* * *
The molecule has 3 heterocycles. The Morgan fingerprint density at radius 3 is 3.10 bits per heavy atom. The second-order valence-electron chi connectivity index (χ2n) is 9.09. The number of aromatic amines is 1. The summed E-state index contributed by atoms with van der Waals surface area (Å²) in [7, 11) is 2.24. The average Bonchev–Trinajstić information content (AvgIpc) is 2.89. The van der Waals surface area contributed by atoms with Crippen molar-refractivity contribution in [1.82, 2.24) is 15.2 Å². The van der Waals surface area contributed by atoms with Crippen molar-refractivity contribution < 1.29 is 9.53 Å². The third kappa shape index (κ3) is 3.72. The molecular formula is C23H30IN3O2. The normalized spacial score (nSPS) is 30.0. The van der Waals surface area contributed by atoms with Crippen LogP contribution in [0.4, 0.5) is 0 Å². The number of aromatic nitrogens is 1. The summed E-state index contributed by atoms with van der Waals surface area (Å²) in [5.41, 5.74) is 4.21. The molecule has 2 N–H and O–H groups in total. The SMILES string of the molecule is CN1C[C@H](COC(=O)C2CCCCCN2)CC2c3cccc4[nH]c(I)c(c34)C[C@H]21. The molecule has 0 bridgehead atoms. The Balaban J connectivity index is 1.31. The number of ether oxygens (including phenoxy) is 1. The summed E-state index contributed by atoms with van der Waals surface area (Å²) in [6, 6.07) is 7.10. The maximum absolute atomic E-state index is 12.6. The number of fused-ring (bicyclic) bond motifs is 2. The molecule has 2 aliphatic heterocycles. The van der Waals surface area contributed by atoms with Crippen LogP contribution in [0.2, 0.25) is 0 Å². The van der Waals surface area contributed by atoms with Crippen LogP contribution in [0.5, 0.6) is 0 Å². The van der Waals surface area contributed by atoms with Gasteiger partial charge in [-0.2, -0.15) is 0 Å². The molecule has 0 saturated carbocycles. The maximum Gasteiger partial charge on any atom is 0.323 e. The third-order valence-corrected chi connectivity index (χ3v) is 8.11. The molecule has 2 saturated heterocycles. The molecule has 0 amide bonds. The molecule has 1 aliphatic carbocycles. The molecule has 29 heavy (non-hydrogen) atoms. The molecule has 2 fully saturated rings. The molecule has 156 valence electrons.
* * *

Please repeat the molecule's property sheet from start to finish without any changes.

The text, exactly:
The molecule has 3 heterocycles. The Morgan fingerprint density at radius 3 is 3.10 bits per heavy atom. The second-order valence-electron chi connectivity index (χ2n) is 9.09. The number of aromatic amines is 1. The summed E-state index contributed by atoms with van der Waals surface area (Å²) in [7, 11) is 2.24. The average Bonchev–Trinajstić information content (AvgIpc) is 2.89. The van der Waals surface area contributed by atoms with Crippen molar-refractivity contribution in [1.82, 2.24) is 15.2 Å². The van der Waals surface area contributed by atoms with Crippen molar-refractivity contribution < 1.29 is 9.53 Å². The third kappa shape index (κ3) is 3.72. The molecular formula is C23H30IN3O2. The normalized spacial score (nSPS) is 30.0. The van der Waals surface area contributed by atoms with Crippen LogP contribution in [0.4, 0.5) is 0 Å². The number of aromatic nitrogens is 1. The summed E-state index contributed by atoms with van der Waals surface area (Å²) in [5.41, 5.74) is 4.21. The molecule has 2 N–H and O–H groups in total. The SMILES string of the molecule is CN1C[C@H](COC(=O)C2CCCCCN2)CC2c3cccc4[nH]c(I)c(c34)C[C@H]21. The molecule has 0 bridgehead atoms. The Balaban J connectivity index is 1.31. The number of ether oxygens (including phenoxy) is 1. The summed E-state index contributed by atoms with van der Waals surface area (Å²) in [6, 6.07) is 7.10. The maximum absolute atomic E-state index is 12.6. The number of fused-ring (bicyclic) bond motifs is 2. The molecule has 2 aliphatic heterocycles. The van der Waals surface area contributed by atoms with Crippen LogP contribution in [0.2, 0.25) is 0 Å². The van der Waals surface area contributed by atoms with Crippen LogP contribution in [0.5, 0.6) is 0 Å². The van der Waals surface area contributed by atoms with Gasteiger partial charge in [-0.2, -0.15) is 0 Å². The molecule has 0 saturated carbocycles. The maximum Gasteiger partial charge on any atom is 0.323 e. The third-order valence-corrected chi connectivity index (χ3v) is 8.11. The molecule has 2 saturated heterocycles. The molecule has 0 amide bonds. The molecule has 1 aliphatic carbocycles. The molecule has 29 heavy (non-hydrogen) atoms. The molecule has 2 fully saturated rings. The molecule has 156 valence electrons.